Alitalia is technically insolvent
The Italian government has given Alitalia unions one more day to agree a rescue plan with investors group CAI.
The newly commissioned administrator of the airline had previously said that if a deal could not be reached then it would liquidate all its assets.
Despite round the clock discussions, talks broke down overnight and there are no plans for them to start again.
Government said it was committed to avoid "irreversible acts" and extended the deadline to the end of Friday.
Union officials hoped to return to the negotiating table later on Friday despite "insurmountable difficulties".
They are thought to oppose the scale of job losses, terms of work contracts and salary cuts.
Earlier a spokesman for the Italian investors group said: "CAI notes that, after seven days of meetings, conditions are not right to continue talks with unions on the execution of the Alitalia rescue plan."
But it has not withdrawn its proposed rescue package, which includes spinning-off profitable short-haul routes into a new business.
The unprofitable ground services and cargo businesses would be sold off or wound down.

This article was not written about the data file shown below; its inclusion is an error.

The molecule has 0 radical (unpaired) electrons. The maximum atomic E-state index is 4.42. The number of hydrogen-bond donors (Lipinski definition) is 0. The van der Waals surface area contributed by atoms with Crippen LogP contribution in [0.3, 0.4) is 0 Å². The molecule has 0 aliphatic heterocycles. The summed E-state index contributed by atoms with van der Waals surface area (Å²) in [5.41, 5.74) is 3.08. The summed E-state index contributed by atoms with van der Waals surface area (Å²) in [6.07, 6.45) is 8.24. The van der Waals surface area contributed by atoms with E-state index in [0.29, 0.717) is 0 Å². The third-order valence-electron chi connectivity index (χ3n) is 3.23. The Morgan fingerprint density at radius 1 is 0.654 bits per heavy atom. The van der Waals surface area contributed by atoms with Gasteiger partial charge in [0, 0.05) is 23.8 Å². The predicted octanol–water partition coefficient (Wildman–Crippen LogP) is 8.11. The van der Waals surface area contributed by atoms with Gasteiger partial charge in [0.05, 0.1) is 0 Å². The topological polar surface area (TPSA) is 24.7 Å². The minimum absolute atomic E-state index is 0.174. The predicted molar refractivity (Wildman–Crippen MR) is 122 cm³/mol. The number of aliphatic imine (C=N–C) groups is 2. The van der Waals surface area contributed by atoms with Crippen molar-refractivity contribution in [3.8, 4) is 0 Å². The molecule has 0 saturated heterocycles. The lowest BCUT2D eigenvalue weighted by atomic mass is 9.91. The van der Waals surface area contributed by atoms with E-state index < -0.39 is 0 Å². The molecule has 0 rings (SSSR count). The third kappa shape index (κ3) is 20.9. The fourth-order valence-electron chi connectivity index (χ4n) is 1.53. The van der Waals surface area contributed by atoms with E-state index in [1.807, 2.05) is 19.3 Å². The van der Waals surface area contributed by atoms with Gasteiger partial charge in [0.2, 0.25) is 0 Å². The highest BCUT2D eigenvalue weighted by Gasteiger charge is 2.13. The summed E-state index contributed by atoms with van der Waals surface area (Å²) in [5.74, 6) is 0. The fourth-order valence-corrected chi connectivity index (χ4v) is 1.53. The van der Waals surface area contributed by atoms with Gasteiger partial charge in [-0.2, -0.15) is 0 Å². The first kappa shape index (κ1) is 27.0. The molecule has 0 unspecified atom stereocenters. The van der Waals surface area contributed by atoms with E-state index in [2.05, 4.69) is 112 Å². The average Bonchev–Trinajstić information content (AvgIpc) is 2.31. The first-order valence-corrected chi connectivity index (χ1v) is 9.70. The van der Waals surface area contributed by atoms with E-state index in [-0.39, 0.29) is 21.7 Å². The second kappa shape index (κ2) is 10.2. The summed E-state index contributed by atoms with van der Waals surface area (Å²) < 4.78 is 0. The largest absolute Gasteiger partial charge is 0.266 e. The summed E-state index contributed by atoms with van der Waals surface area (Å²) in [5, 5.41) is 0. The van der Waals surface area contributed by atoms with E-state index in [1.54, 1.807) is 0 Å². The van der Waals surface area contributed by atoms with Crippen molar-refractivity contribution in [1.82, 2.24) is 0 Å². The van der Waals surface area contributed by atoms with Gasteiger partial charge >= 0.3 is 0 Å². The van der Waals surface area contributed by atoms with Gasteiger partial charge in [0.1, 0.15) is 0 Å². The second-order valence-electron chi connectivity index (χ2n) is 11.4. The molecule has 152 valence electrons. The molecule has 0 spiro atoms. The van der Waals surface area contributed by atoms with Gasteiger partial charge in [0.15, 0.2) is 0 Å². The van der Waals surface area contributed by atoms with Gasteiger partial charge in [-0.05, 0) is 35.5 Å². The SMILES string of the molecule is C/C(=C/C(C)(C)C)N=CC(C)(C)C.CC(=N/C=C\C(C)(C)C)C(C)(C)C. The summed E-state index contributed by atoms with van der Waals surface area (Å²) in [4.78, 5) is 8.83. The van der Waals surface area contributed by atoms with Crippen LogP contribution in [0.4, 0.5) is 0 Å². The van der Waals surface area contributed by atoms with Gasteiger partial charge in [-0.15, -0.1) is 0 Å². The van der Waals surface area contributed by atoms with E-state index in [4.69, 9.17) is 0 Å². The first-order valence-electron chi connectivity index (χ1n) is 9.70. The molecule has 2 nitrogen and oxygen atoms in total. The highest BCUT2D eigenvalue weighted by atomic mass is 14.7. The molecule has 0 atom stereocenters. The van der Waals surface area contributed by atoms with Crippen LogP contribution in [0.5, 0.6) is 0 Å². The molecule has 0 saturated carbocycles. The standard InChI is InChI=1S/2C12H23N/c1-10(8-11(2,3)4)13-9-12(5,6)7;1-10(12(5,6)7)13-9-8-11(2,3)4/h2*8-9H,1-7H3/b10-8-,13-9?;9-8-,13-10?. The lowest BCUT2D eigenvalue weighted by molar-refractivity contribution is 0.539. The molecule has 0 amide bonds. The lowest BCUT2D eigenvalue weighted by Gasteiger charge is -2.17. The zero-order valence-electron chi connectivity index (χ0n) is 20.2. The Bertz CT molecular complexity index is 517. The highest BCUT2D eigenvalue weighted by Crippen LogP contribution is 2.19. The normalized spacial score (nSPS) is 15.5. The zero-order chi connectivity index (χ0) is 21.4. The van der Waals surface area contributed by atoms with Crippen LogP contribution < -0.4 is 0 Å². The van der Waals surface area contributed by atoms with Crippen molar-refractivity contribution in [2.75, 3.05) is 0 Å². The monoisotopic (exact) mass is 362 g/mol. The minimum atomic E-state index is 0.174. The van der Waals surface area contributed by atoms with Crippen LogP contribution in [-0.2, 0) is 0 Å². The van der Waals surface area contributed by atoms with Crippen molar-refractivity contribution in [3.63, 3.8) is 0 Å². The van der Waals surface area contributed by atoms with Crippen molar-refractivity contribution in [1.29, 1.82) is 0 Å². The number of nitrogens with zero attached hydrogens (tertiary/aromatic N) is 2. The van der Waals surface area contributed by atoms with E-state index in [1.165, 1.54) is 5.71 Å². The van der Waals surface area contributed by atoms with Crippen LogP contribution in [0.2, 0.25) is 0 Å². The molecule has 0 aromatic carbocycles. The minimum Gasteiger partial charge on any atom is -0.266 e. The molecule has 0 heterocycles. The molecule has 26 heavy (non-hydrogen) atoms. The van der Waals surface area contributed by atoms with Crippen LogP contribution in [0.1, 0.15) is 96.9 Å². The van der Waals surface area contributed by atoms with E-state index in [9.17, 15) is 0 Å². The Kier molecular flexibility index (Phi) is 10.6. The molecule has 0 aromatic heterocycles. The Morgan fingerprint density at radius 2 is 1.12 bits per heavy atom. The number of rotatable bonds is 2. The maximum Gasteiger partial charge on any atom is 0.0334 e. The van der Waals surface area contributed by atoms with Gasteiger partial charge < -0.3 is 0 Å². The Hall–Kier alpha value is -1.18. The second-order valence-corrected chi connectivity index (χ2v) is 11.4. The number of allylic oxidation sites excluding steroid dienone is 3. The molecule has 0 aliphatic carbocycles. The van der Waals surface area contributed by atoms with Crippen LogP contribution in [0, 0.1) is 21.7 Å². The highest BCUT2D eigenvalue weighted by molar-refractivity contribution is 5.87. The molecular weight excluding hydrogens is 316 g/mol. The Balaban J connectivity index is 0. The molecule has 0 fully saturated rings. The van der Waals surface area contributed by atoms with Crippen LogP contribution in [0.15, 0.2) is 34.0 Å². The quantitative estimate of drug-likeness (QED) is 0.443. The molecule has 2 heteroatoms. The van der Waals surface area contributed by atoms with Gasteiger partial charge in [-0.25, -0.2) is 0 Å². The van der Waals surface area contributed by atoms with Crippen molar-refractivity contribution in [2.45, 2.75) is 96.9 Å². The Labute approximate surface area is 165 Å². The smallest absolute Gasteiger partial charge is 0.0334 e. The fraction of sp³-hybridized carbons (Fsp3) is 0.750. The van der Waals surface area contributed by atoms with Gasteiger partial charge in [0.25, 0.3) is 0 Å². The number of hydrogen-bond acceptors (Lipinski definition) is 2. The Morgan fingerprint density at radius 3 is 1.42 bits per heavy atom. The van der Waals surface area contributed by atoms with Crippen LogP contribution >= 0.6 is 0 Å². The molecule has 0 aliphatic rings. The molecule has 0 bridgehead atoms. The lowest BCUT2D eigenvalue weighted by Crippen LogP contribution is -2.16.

It is thought Alitalia is losing about 2m euros every day and effectively declared itself insolvent last month when it sought court protection from its creditors.
Running out of time?
Italy's unions have enormous clout and ultimately prevented Air France-KLM from buying the Italian government's 49.9% stake in the national carrier earlier this year.
Silvio Berlusconi was elected as the new prime minister on a campaign which featured a pledge not to sell Alitalia to a foreign company or investors.
But Labour Minister Maurizio Sacconi warned the unions involved that this time there was only one solution.
"The situation is worrisome," he said
"Everybody should realize the only other possibility is failure."
Analysts said that whatever happens to Alitalia now, there would be political fallout.